The 180-degree shutter rule works best with stabilized, such as predictable camera movements on a slider or gimbal. However, for dynamic, shaky situations like FPV drone or action-camera shots, it can lead to excessive blur. Instead, faster shutter speeds (90° or even 45° rule) might work better, reducing motion blur and facilitating better post-stabilization results, because footage that’s too blurry might not work well in digital image stablization. With 90° rule, set shutter speed to 1/120 for 30fps, or set it to 1/240 for 60fps (one over four times the fps). With 45° rule, set shutter speed to 1/240 for 30fps, or set it to 1/480 for 60fps (one over 8 times the fps).

To sum it up, 180° works well for slow, relaxed cruising shows. 90° is better for more rapid and shaky shots. Experiment and see what works best for you.

Why Use an ND Filter?

With a fixed shutter speed, you can only use aperture and ISO to change image exposure. However, GoPro cameras don’t have an aperture setting, which leaves us with ISO – the last parameter we want to increase due to the increased image noise it introduces.

When shooting outdoors with a GoPro, you might find that even when the ISO is set to its lowest value (at 100), the image is still too bright and overexposed. This is when an ND filter comes in handy, as it reduces the amount of light entering the camera.

How to Use an ND Filter?

GEPRC Naked GoPro 8 Case nd filter

I highly recommend using ND filters on your GoPro. They not only improve video quality by introducing the right amount of motion blur but also act as a lens protector in the event of a crash.

ND filters come in various strengths: ND2, ND4, ND8, ND16, ND32, ND64, or even higher. The strength number indicates the amount of light reduction, with a larger number signifying greater reduction.

 

Nd Filter Fpv Nd2 Nd4 Nd8 Nd16 Nd32 Effects Brightness Exposure

Your choice of ND filter depends heavily on the environment and lighting conditions. Here are my personal recommendations:

  • ND32: Snowy day
  • ND16: Sunny day
  • ND8: Cloudy day, or early morning and late afternoon in sunny conditions
  • ND2 and ND4: rarely used
  • No ND: Just after sunset

It’s important to actually check your image exposure (preview) before shooting to avoid surprises.

Here are my full GoPro settings for optimal results.

Get your ND filters for the GoPro here. A set of ND32, ND16 and ND8 will get you pretty much all covered:

Some ND filters can be stacked on top of one another to increase the reduction. While this isn’t always possible, it’s useful to know. For example:

  • ND2 + ND4 = ND8
  • ND4 + ND4 = ND16
  • ND4 + ND8 = ND32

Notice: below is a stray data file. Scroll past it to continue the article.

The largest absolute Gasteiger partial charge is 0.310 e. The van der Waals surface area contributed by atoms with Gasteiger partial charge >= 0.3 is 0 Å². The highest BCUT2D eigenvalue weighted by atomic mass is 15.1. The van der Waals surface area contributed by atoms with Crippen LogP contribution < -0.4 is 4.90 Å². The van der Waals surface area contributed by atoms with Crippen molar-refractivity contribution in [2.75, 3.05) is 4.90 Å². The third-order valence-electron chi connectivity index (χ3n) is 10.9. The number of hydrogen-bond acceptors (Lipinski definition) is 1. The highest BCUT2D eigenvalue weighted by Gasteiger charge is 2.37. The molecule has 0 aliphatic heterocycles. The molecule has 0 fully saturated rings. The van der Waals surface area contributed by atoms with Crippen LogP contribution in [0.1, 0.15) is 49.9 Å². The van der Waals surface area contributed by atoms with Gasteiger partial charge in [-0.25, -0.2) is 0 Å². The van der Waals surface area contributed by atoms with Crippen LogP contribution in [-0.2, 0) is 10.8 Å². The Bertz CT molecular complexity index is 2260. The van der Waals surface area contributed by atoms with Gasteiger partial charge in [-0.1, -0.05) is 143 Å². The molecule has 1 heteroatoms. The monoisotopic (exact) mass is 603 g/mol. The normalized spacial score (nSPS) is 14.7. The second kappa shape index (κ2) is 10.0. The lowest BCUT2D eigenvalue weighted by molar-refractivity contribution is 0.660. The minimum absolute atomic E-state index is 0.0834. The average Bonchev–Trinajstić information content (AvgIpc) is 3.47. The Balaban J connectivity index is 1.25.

Can ND Filters Remove Jello?

“Jello” is a phenomenon that appears when the camera vibrates. Jello in FPV videos can be caused by various factors, such as poor PID tuning, damaged frames or propellers, and faulty motor bearings.

In my experience, ND filters can reduce jello to some extent. However, if there are significant vibrations in your drone, instead of displaying up-down or left-right motions, the ND filter blurs the movements together, making everything appear soft and out of focus. This property can be beneficial to FPV videos in some situations, but I would not rely on an ND filter solely for the purpose of reducing jello. It is crucial to address the vibration issues in your drone when experiencing jello and not just “apply a Band-Aid to the root problem.

Edit History

  • Apr 2018 – post created
  • Dec 2022 – updated

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7 comments

maxo 9th December 2022 - 9:16 pm

if you use ND with hypersmooth and reelsteady you get terrible video even if you in 180degree rule

Reply
Oscar 9th December 2022 - 10:50 pm

I use reelsteady all the time, no problem with ND filters.

Reply
Nikola Zagorski 16th July 2024 - 10:24 am

I am struggling with Gyroflow and the 180 degrees rule. The video gets really messed up. Now I will try the 45 degrees rule with ND16 filter and see how it goes.

Reply
Mactac 21st July 2019 - 2:34 am

Hey Oscar, I just wanted to chime in and let you know that I make very high quality glass stick-on filters for the session. They can be put on, taken off over & over, and they are available in ND4, 8, 16 and 32. They are MUCH better than the window tint ones, and you don’t need a special mount, and they only cover the glass of the camera, so you can fit them on even when using TPU mounts.

They are available at camerabutter.com

Happy to send a couple to you if you want to check them out, just let me know. I can give you some tips on how to get the most out of filters in general as well.

Reply
Dan 5th May 2019 - 8:39 am

Do you have some settings tips for ND filters on the Session 5?

Reply
Lee 28th May 2018 - 6:37 pm

Nasty lens flare is light coming in from the edges of the glass. Some matt black nail paint would solve that.

Reply
KuzyaTron 9th May 2018 - 4:22 pm

Thank you so much for the last pictures!!

Reply